The nationwide nursing shortage means JSU's College
of Nursing faces new challenges in producing graduates and filling faculty
positions. Dr. Martha Lavender, left, dean of the JSU College of Nursing,
demonstrates a procedure for nursing students.
By Kelly Milam
JSU News Bureau
October 24, 2003 -- A nursing shortage, which started being felt after the mid-1990s in California, has migrated eastward, causing Alabama to
experience a serious nursing shortage, also. Jacksonville State University's
Dr. Martha Lavender, dean of the College of Nursing, says the shortage has an impact on JSU, as nursing majors find themselves
Last year, some of the state's hospitals had many unfilled nursing positions.
When asked about the reason for the nursing shortage, Dr. Lavender replied, "One is that there has truly been a demographic shift in
the United States. If you look at the baby boomer population, you'll find that that group is much larger than the Generation X and Generation Y groups
that are coming up behind them; therefore, we actually have more people that
are over forty in the nursing profession than we do that are under
"Also, nursing is predominately a female profession;
about ninety-four to ninety-five percent of registered nurses are female.
For a young woman today, there are so many educational opportunities. Women
choose from medicine, to being an attorney, to being an engineer. They
choose fields that typically, in the past, have not been female career
paths, but now they are. That has really made a
"The third factor that has made a difference is
salary. The starting salaries for registered nurses are not what they tend
to be in other fields. Starting salaries for registered nurses in northeast
Alabama range from $26,000 to $32,000 a year."
The College of
Nursing and Health Sciences admits students based on the school's faculty
and clinical resources.
Lavender said, "I negotiate with all of the area nursing schools for
clinical placement of students. Space is highly competitive. Since nursing
is an applied science, quality clinical learning experiences are crucial to
a successful transition into practice. The availability of clinical space
and the ability to recruit qualified faculty is a challenge. From the
beginning of enrollment into the upper division of nursing, our students go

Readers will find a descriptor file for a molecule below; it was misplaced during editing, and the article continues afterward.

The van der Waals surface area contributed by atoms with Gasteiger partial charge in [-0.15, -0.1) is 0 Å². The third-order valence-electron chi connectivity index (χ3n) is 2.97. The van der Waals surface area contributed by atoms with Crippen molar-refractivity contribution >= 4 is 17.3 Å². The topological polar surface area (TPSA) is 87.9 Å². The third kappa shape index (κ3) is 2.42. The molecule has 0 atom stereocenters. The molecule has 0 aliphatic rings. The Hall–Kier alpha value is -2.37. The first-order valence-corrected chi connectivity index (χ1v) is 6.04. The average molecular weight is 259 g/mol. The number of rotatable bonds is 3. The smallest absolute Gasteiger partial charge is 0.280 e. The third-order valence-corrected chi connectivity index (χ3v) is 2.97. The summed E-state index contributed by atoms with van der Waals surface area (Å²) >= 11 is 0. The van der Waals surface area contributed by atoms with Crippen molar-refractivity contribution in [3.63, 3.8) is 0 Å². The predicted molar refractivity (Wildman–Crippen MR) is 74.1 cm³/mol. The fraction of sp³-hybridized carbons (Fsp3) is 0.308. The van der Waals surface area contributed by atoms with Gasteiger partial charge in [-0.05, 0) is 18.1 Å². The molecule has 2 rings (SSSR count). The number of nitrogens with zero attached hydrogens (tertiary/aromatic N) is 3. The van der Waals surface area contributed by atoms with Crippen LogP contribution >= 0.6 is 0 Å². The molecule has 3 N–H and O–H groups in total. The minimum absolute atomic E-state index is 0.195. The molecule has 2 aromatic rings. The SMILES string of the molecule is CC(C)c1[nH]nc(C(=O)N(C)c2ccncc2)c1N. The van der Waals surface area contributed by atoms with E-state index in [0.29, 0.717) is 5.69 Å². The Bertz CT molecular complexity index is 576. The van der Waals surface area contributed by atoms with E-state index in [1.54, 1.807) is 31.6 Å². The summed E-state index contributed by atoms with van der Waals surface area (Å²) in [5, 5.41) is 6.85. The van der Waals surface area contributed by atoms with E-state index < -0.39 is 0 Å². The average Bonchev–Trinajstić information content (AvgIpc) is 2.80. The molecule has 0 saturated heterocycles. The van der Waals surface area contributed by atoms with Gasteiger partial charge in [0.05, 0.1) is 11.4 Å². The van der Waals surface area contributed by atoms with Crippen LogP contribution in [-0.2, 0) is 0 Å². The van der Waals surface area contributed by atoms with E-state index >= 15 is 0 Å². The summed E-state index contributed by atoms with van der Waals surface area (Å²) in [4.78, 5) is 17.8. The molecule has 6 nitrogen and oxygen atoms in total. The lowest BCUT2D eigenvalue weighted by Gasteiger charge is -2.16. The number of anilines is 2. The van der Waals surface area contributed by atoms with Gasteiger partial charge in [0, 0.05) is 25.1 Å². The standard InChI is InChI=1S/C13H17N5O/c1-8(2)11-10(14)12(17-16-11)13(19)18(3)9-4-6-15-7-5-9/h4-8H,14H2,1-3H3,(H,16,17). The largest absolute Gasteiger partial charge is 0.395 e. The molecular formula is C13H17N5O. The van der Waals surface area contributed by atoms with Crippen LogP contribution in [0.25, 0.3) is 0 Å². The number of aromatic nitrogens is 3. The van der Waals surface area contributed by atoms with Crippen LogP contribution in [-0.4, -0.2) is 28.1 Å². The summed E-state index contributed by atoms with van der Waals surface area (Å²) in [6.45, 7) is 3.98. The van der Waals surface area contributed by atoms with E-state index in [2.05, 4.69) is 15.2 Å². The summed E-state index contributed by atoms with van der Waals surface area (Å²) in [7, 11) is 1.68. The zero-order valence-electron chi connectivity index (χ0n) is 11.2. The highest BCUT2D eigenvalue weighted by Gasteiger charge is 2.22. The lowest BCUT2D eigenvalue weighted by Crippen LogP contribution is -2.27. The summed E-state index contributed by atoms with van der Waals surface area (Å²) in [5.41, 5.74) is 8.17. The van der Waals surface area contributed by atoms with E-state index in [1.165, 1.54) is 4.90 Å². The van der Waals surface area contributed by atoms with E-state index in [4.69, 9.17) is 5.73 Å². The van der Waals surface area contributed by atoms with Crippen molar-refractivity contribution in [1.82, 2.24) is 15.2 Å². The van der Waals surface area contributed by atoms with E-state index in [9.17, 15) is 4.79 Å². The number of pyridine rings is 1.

to clinical in their courses. They do a wonderful job."
Due to the
nursing shortage, JSU's College of Nursing and Health Sciences has received
more applicants than usual. In fact, its admission rate rose 21 percent this
Media have drawn attention to the fact that there is a need
for additional people to enter the nursing workforce. Another reason for the
increase in the number of applicants is that the Gallup poll that was
released in February 2003 shows that nursing is ranked number one as the
most trusted profession.
The nursing phenomenon is predicted to be
present until the year 2030, which means that nursing is an excellent career
option for everyone.
"I anticipate that our graduates will continue to be heavily recruited.
Only about 10.4 percent of all nurses in America have a master's or doctoral
degree. About forty-three percent of all nurses have a baccalaureate or
higher degree, which puts them in a tremendously competitive job market,"
When asked if there is a specific type of nursing
that is in higher demand, she replied, "Many people believe that nurses
specialize at the baccalaureate level. They don't; a graduate of our BSN
program is prepared to work in any specialty area as an entry-level
registered nurse. What happens is that they enter a baccalaureate program,
which is an entry-level program, and they come out as a registered nurse
generalist. They have been exposed to all of the specialties. Specialization
occurs at the master's level. JSU has faculty that represent all of the
Lavender added, "An important factor that
the public needs to be aware of is that the shortage of nursing faculty is
even more severe than the workforce shortage. That is a factor for
consideration as we address the workforce problem. A master's degree is the
minimum degree required for teaching in a university. The pool of potential
faculty is tremendously small at the local and national levels. In fact, the
HRSA (Health Resources Services Administration) has recently released a call
for a program that provides a fast-track option for nurses to receive
advanced degrees so that they can teach. The faculty shortage is very
"The average age of a full-time professor in a
university in this country is fifty-five. The average age of a faculty
member any rank is fifty-one. We have to replace faculty (as they retire).
Many folks in public hear about the nursing shortage and think, 'we need to
produce more nurses,' but if you don't have appropriately qualified faculty,
you can't increase your enrollment in your programs. You hear about when
people go into a health care facility and they ring the call button and
nobody comes; but as we're trying to address that problem, we do it through
education, and we do have an issue with that."
shortage is real, dynamic, and dangerous. Recent studies have validated the
positive impact of baccalaureate prepared nurses in the health care setting.
Lavender said, "At JSU, we will continue to strive for high quality,
well-prepared nursing graduates to serve as the next generation of
caregivers and nursing leaders."
© Copyright 2002: Jacksonville State University